Jesses Thill insists that the story of how he and Rose Pommerenke met and started dating is a “boring story.”
“We had a locker next to each other, we talked and we’ve been together since,” Jesses said.
At the time, they were middle schoolers — Jesses in eighth grade, Rose in seventh — at Waseca Junior/Senior High School. Today, they are recent high school graduates enrolled in the University of Tsukuba in Ibaraki Prefecture, Japan. Assuming Japan opens the border to international students from the United States by the fall, they will fly out in September.
Jesses, who is 18, says neither of these facts — that he and Rose, who is 17, have been in a relationship for longer than anyone their age who they know, and that they are leaving their rural Minnesotan hometown as teenagers for an East Asian city — were planned.
“I kind of just applied to this program (in Japan) that nobody gets into, but I didn’t really want to go to college in the U.S. I didn’t know what I was doing,” Jesses said.
Jesses was accepted into Tsukuba’s interdisciplinary engineering program with a full scholarship from the Japanese government. Rose was accepted as well, into their biology program, and will pay a tuition of about $5,000 a year.
Yes, they said, sky-high tuition at American universities is definitely part of why they’re seeking education elsewhere.
Financial concerns aside, though, Rose and Jesses have been fascinated by Japan for some time. It all started when Rose went to Thailand in fourth grade. On the flight from the United States to Thailand was a layover in a Japanese airport. There, Rose discovered Japanese candies and a toilet with a heated seat. Three years later, she started studying Japanese with a private tutor and enrolled in a Japanese camp.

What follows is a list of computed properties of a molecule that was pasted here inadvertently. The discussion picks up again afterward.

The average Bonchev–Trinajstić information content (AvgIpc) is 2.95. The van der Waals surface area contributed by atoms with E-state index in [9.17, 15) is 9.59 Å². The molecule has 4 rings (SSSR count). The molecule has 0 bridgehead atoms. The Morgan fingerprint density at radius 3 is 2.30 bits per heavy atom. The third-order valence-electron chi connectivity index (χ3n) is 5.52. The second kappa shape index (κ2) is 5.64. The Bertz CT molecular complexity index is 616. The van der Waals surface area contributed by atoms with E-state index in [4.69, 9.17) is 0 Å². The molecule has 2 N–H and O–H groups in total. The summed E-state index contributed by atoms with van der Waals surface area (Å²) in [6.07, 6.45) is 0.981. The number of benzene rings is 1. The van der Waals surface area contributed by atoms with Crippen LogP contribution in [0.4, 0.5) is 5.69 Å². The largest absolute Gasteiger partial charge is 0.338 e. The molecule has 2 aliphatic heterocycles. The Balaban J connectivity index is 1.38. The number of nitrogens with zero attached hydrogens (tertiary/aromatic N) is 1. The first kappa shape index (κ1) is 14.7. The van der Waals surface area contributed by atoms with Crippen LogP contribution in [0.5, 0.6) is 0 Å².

“And I wasn’t about to spend another month of not talking to her, so I got in on that,” Jesses said.
They ended up going to the camp together. This was how Jesses also became intrigued by Japanese culture. Later on, he would visit St. Paul, where he would eat at a Japanese restaurant for the first time.
“Then I wanted everything to do with Japan,” Jesses said.
Food is perhaps where Rose and Jesses’s passion for all things Japan becomes most intense. Talking about it, both of them say that Japanese food is far better than American food.
“I don’t eat American food,” Rose said, and Jesses said the same.
Explaining how they avoid eating the cuisine of the country they live in, Jesses said they just stick to the produce section and then make their own food.
“The Asian section has pretty much all the fundamentals of Japanese cooking,” Rose explained. “Soy sauce, mirin, miso, dashi…”
When it came time to start thinking about college, Rose and Jesses expressed misgivings about American college culture, and how they would do long distance. Both strongly disliked high school and figured college might just be more of the same. The reason Rose graduated so early, she said — skipping eighth grade and 12th — is that she disliked high school and its cliques as well.
“I was just really weird,” Rose said. “I didn’t have a lot in common with people.”
Regarding the duration of their relationship — all of high school, and going into college — Rose and Jesses say they don’t feel like they’re missing out on anything by not being single. This was the case even when their relationship was long-distance for their last two years of high school, when Rose moved to Maryland so that she could take more accelerated and AP classes, and graduate earlier.
“We thought we were never gonna get through that,” Rose said.
Thinking they would probably break up once she left Waseca, they were surprised to find themselves talking on the phone every night. And still together.
Regarding their upcoming move to Tsukuba, Rose and Jesses say they’re not nervous. That wasn’t always the case, though.
“When we were in the college application process, there was a lot of worry, a lot of tension,” Rose recalled. “Will we not get in, will one of us get in and not the other, will we only get into colleges in the U.S. and really far apart from each other….”
In terms of relocating to a foreign city halfway around the world, though, they are only excited. Even after college, they insisted, they will “definitely” not live in the U.S.
Thinking about their plans, Jesses expressed pride in the increasing their connectivity of the world.
“There’s always been a way to leave your area, but it’s been harder in the past,” Jesses said.
Rose agreed, reflecting on the opportunities afforded young people like them in the modern world.
“You can be in Waseca and still have the chance to go anywhere in the world and do anything you want,” she said. “You don’t need to live in New York City to have opportunities.”